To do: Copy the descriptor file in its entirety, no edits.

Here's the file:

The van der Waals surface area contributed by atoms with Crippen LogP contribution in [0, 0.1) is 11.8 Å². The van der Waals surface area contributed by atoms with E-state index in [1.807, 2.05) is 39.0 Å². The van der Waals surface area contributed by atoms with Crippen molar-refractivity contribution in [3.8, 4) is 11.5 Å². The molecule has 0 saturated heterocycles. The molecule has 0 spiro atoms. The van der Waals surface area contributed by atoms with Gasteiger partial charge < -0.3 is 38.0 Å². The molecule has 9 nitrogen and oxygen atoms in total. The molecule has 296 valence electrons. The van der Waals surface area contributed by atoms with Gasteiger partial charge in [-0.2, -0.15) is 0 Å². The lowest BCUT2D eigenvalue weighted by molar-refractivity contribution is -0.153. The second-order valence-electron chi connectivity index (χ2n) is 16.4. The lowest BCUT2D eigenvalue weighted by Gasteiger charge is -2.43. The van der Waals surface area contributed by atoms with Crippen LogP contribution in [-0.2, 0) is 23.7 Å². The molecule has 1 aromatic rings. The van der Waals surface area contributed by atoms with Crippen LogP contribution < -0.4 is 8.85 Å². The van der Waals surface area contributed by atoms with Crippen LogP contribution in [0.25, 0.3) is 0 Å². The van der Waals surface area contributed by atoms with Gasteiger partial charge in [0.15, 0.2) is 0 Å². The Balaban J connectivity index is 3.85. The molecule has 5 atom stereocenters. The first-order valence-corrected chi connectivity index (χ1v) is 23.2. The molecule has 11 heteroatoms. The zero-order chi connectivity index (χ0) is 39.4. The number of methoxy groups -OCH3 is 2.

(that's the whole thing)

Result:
The van der Waals surface area contributed by atoms with Crippen LogP contribution in [0, 0.1) is 11.8 Å². The van der Waals surface area contributed by atoms with E-state index in [1.807, 2.05) is 39.0 Å². The van der Waals surface area contributed by atoms with Crippen molar-refractivity contribution in [3.8, 4) is 11.5 Å². The molecule has 0 saturated heterocycles. The molecule has 0 spiro atoms. The van der Waals surface area contributed by atoms with Gasteiger partial charge < -0.3 is 38.0 Å². The molecule has 9 nitrogen and oxygen atoms in total. The molecule has 296 valence electrons. The van der Waals surface area contributed by atoms with Gasteiger partial charge in [-0.2, -0.15) is 0 Å². The lowest BCUT2D eigenvalue weighted by molar-refractivity contribution is -0.153. The second-order valence-electron chi connectivity index (χ2n) is 16.4. The lowest BCUT2D eigenvalue weighted by Gasteiger charge is -2.43. The van der Waals surface area contributed by atoms with Crippen LogP contribution in [-0.2, 0) is 23.7 Å². The molecule has 1 aromatic rings. The van der Waals surface area contributed by atoms with Crippen LogP contribution < -0.4 is 8.85 Å². The van der Waals surface area contributed by atoms with Crippen LogP contribution in [0.25, 0.3) is 0 Å². The van der Waals surface area contributed by atoms with Gasteiger partial charge in [0.15, 0.2) is 0 Å². The Balaban J connectivity index is 3.85. The molecule has 5 atom stereocenters. The first-order valence-corrected chi connectivity index (χ1v) is 23.2. The molecule has 11 heteroatoms. The zero-order chi connectivity index (χ0) is 39.4. The number of methoxy groups -OCH3 is 2.